Cobb-Vantress has become the first company in Brazil to receive certification for poultry compartmentalisation for avian influenza and Newcastle disease from the country's Ministry of Agriculture, Livestock and Food Supply (MAPA).
The certification was confirmed at a ceremony at the MAPA headquarters in Brasilia attended by Blairo Maggi, Brazilian Minister of Agriculture, and Francisco Turra, president of the Brazilian Association of Poultry Producers (ABPA), together with Monique Eloit, director general of the World Organisation for Animal Health (OIE).
Poultry compartmentalisation is based on MAPA's Normative Ruling No. 21 established in partnership with the ABPA. This model is aimed at protecting against avian influenza and Newcastle disease through highly traceable bird health procedures, in addition to a plan for quick and efficient action for disease control in the event of an outbreak.
Bruno Pessamilio, director of the Agriculture Defense Secretariat, explained that compartmentalisation is designed to ensure that products can reach markets even during a global poultry health emergency.
Jairo Arenazio, Cobb-Vantress executive director for South America, said the company had been working to expand foreign trade for the last 10 years. At that time with the company only exporting to five countries, substantial investments were made to open up the possibility of supplying markets worldwide.
"Today, we are exporting to over 20 countries in four continents," said Jairo Arenazio. "With the help of this new compartment status, which has become a quality hallmark for breeding stock produced in Brazil, Cobb intends to increase exports further."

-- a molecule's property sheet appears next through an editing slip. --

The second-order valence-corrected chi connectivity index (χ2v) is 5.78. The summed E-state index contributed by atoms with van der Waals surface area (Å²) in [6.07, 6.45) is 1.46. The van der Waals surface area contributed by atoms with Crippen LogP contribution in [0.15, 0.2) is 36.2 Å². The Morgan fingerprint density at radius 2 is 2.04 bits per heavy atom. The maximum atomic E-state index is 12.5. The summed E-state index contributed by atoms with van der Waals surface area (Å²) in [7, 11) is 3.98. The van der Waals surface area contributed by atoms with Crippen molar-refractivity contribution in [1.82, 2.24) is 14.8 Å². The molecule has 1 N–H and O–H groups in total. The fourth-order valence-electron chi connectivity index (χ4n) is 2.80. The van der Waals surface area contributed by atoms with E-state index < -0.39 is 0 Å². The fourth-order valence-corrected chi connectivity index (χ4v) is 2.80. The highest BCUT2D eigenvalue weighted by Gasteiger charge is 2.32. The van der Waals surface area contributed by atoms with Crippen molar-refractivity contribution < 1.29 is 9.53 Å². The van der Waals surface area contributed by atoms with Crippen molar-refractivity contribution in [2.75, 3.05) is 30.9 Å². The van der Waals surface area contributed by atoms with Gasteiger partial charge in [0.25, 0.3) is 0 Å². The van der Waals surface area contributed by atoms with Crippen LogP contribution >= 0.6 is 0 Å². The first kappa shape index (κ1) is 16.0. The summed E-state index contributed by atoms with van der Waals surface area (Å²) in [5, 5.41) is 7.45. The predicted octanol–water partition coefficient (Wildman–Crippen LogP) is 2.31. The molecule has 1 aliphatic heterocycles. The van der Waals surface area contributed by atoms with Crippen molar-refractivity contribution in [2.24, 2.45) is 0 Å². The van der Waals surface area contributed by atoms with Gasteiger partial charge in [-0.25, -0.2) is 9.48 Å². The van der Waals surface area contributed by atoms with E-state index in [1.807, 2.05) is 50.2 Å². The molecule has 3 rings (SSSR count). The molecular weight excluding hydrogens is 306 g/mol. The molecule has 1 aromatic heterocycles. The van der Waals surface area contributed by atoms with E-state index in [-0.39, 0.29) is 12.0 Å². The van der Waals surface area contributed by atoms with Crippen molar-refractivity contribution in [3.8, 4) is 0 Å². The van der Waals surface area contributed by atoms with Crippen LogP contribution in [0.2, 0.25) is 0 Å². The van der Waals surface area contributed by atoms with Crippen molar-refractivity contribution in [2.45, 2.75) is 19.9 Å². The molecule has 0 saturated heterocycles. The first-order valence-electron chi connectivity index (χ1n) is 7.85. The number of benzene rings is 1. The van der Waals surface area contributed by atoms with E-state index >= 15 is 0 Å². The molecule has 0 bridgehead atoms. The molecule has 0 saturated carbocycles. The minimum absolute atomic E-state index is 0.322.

He said compartmentalisation had become a 'point of no return' for the poultry industry: "We are raising the health bar in the Brazilian poultry industry and showing, once more, it is leading the world in innovation and establishing a worldwide benchmark."
Francisco Turra emphasised the private sector's effort to fight epidemics. "Animal health is our passport to the world. Never has an outbreak of avian influenza been registered in Brazil, and we are on the right path to prevention. Brazil will be an island of high poultry health status in the world."
Monique Eloit saw the Brazilian certification as just the beginning of extending the process of compartmentalisation worldwide. "I want to be back in Brazil in a few years and verify that the country remains free of diseases such as avian influenza," she added.
In 2004, OIE introduced the concept of 'compartments' to recognise businesses which operate to a high standard of biosecurity that they can ensure their facilities will remain disease free even in the event of a notifiable disease outbreak in the country.
In 2009, the UK introduced its own version of compartmentalisation. It adopted all the rules of the EU compartment standard, but additionally required enhanced serological testing and biosecurity.